Rape Culture: My Love Wasn’t Enough

Rape Culture Statistics

Photo Courtesy of: womenadvancenc.org

I pulled at the car door; it wouldn’t open. I looked back at him. His blood shot eyes drilled deep into mine. He held my wrist tighter as he tried to push his face on mine. I looked away. He began forcing himself on me again. I tried pulling away. I jerked at the door and tried unlocking it. He kept re-locking it. He grabbed both wrists, turned me around, and pulled my arms around my back. He pushed my face against the car window –

“Don’t you love me? Come on, just once. It won’t hurt.”

My muscles went loose. He let go thinking he had convinced me. I quickly unlocked the door and ran out. He ran around the car and came after me. I was shivering in fear. I didn’t know what I had gotten myself into. I ran into my car and locked it. I sat there for a second, listening to him bang against my car window yelling every possible obscenity in the English language.

This had never happened between us before. But it wasn’t unexpected. The guy my parents absolutely despised was the only guy I thought would ever love me. I thought I was in love. At 16, I thought I had found my soul mate. Years later, I sit here laughing at myself – what a naïve idiot. What the hell was I thinking?

That night I remember driving away, getting home, running to my room and crying. I had been dating this guy for eight months and he had wanted it for nine. He began asking more and more often during the three months prior to the incident. He would tell me to dress “more sexy” (aka show more cleavage and rock drag queen amounts of makeup). He wanted me to turn into his personal possession, something he could do whatever he wanted with. He had probably cheated on me multiple times during that eight-month period, we would break up almost every Friday morning and he would ask me to be his every Monday morning. I would blindly take him back without ever raising any questions. I neglected to accept the facts because I had convinced myself he loved me. Of course he loves me, I thought. How dare anyone doubt it? I was pathetic. So much so that I would sing along to Akon’s song “Don’t Matter” thinking the lyrics spoke to me.

Rape Culture: Stuck in a Cycle of Abuse

I don’t regret dating him. I regret what I did the morning after the incident — I forgave him. I thought it was my fault for bringing the worst out of him. Regardless, he began pulling away from me, emotionally abusing me, telling me I wasn’t pretty enough, telling me I wasn’t sexy enough; and telling me everyone else was doing it. Even after that night, he tried multiple times to force himself into me. I didn’t let him even though I was afraid of losing him. A few months later, the day after Valentine’s Day, I woke up to a message on AIM. It read somewhat like this:

Yo. I met this chick last night. don’t try talkin to me again. ight…peace.

For months to follow, I tried everything I could to get him back. And so, I let the cycle continue. I kept letting him back into my life well into freshman year of college when I finally shut the door on his lies once and for all.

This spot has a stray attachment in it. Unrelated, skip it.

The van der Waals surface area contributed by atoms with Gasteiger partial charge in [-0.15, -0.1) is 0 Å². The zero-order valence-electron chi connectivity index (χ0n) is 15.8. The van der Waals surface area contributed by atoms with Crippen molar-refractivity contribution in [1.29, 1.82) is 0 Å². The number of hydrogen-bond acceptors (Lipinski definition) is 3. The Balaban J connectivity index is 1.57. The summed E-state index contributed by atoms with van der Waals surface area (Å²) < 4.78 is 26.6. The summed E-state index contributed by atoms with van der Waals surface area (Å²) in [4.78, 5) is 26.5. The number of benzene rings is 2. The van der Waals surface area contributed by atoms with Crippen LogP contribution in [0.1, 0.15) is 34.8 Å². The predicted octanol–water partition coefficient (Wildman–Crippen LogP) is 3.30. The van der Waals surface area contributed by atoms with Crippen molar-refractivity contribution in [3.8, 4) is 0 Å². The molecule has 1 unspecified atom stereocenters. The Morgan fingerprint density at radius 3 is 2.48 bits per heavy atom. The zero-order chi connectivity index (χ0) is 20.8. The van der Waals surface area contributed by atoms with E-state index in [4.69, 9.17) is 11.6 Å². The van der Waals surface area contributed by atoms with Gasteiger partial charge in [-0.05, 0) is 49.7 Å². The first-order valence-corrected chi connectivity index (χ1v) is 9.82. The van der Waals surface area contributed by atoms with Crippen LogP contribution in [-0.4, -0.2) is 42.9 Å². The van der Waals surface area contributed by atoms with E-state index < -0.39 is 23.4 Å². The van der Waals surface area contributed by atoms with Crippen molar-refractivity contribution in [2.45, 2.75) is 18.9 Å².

My sadness turned into anger which later turned into forgiveness and a positive learning experience about rape culture. I forgave him, but never bothered letting him into my life again. I had become cynical and trusting people became difficult, but in the end, I survived. I lived past it and what had seemed like the most earth-shattering experience of my life at the moment now feels like a little hiccup. I am on the path to self-love, a gift no one can ever take away from me. I can now proudly look at myself in the mirror and see a strong, confident woman smiling back at me.

A Message for My Sisters

Abusive relationships can be blinding when you are in them. It is easy to feel like you deserve to be treated the way you are because your self confidence is completely shattered by the one person you trust the most, your partner. While it often felt as though the world was against me, the only way I was able to move forward was through the support of loved ones, especially friends. I know it is hard to get out of the cycle, especially when it feels like finding love is impossible, but step back and truly reflect on all you have to offer the world. Be proud and don’t let anyone shatter you.

Stand Up Against Rape Culture

If you are currently in an abusive relationship, or know someone who might be, RAINN is an excellent resource.

5 Comments

  • harpreet singh says:

    very nicely written .May god bless our kaurs and all gals with this wisdom .though article has been written keeping in mind the american audience but it is fast becomign reality in punjabi/sikh circles in Chandigarh , ludhiana and Delhi. sooner do we realize the mistake of falling in this whirlpool easier it will be to get out .

  • Talwar Kaur says:

    Yes, love. It is the strongest medicine and poison of them all. I say “well done to you” and Sister, don’t beat yourself up because of the real idiot in your story. That idiot is not you. Stay safe.

    Yours respectfully Tarro

  • Kaur-the Princess says:

    great going Kaur…we all are proud of the way you acted :)

  • Puzzler says:

    @ harpreet singh ji, illicit sex, relationships, and rape are just as much of a historical problem in the US as in India. Do you think Sohni floated across the Chenab in the middle of the night so that her and Mahiwal could stare at the stars together? 😛

  • SunnyD says:

    Good job. No guy is worth losing your respect over. good girls always win don’t ever forget that. And don’t ever let someone do that to you again.

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